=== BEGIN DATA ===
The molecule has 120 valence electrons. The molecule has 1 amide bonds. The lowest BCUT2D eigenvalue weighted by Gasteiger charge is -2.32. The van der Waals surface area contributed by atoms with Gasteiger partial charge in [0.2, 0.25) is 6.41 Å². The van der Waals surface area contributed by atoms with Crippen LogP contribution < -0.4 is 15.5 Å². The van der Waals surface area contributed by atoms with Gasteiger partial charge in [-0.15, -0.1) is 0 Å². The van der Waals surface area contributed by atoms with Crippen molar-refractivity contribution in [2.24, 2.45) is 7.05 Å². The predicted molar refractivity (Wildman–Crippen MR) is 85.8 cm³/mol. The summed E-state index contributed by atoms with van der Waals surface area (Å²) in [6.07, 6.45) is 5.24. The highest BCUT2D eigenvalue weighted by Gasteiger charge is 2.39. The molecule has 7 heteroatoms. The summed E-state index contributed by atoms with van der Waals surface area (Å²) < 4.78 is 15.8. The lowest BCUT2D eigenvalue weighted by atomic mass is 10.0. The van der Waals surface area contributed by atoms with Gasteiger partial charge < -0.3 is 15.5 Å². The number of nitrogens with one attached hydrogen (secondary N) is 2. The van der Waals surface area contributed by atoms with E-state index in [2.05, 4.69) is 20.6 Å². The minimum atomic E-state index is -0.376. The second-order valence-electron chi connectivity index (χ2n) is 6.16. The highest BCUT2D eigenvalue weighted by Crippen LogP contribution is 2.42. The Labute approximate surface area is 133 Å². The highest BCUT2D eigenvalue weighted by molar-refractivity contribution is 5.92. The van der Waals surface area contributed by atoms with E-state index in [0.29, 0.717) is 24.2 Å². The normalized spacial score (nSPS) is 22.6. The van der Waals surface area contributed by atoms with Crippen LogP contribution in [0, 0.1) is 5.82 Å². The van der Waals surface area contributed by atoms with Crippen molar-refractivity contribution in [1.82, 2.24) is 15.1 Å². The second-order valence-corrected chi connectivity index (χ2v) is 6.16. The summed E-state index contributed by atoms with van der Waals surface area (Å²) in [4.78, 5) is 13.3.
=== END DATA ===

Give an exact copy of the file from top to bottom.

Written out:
The molecule has 120 valence electrons. The molecule has 1 amide bonds. The lowest BCUT2D eigenvalue weighted by Gasteiger charge is -2.32. The van der Waals surface area contributed by atoms with Gasteiger partial charge in [0.2, 0.25) is 6.41 Å². The van der Waals surface area contributed by atoms with Crippen LogP contribution < -0.4 is 15.5 Å². The van der Waals surface area contributed by atoms with Gasteiger partial charge in [-0.15, -0.1) is 0 Å². The van der Waals surface area contributed by atoms with Crippen molar-refractivity contribution in [2.24, 2.45) is 7.05 Å². The predicted molar refractivity (Wildman–Crippen MR) is 85.8 cm³/mol. The summed E-state index contributed by atoms with van der Waals surface area (Å²) in [6.07, 6.45) is 5.24. The highest BCUT2D eigenvalue weighted by Gasteiger charge is 2.39. The molecule has 7 heteroatoms. The summed E-state index contributed by atoms with van der Waals surface area (Å²) < 4.78 is 15.8. The lowest BCUT2D eigenvalue weighted by atomic mass is 10.0. The van der Waals surface area contributed by atoms with Gasteiger partial charge < -0.3 is 15.5 Å². The number of nitrogens with one attached hydrogen (secondary N) is 2. The van der Waals surface area contributed by atoms with E-state index in [2.05, 4.69) is 20.6 Å². The minimum atomic E-state index is -0.376. The second-order valence-electron chi connectivity index (χ2n) is 6.16. The highest BCUT2D eigenvalue weighted by Crippen LogP contribution is 2.42. The Labute approximate surface area is 133 Å². The highest BCUT2D eigenvalue weighted by molar-refractivity contribution is 5.92. The van der Waals surface area contributed by atoms with E-state index in [0.29, 0.717) is 24.2 Å². The normalized spacial score (nSPS) is 22.6. The van der Waals surface area contributed by atoms with Crippen LogP contribution in [0, 0.1) is 5.82 Å². The van der Waals surface area contributed by atoms with Crippen molar-refractivity contribution in [1.82, 2.24) is 15.1 Å². The second-order valence-corrected chi connectivity index (χ2v) is 6.16. The summed E-state index contributed by atoms with van der Waals surface area (Å²) in [4.78, 5) is 13.3.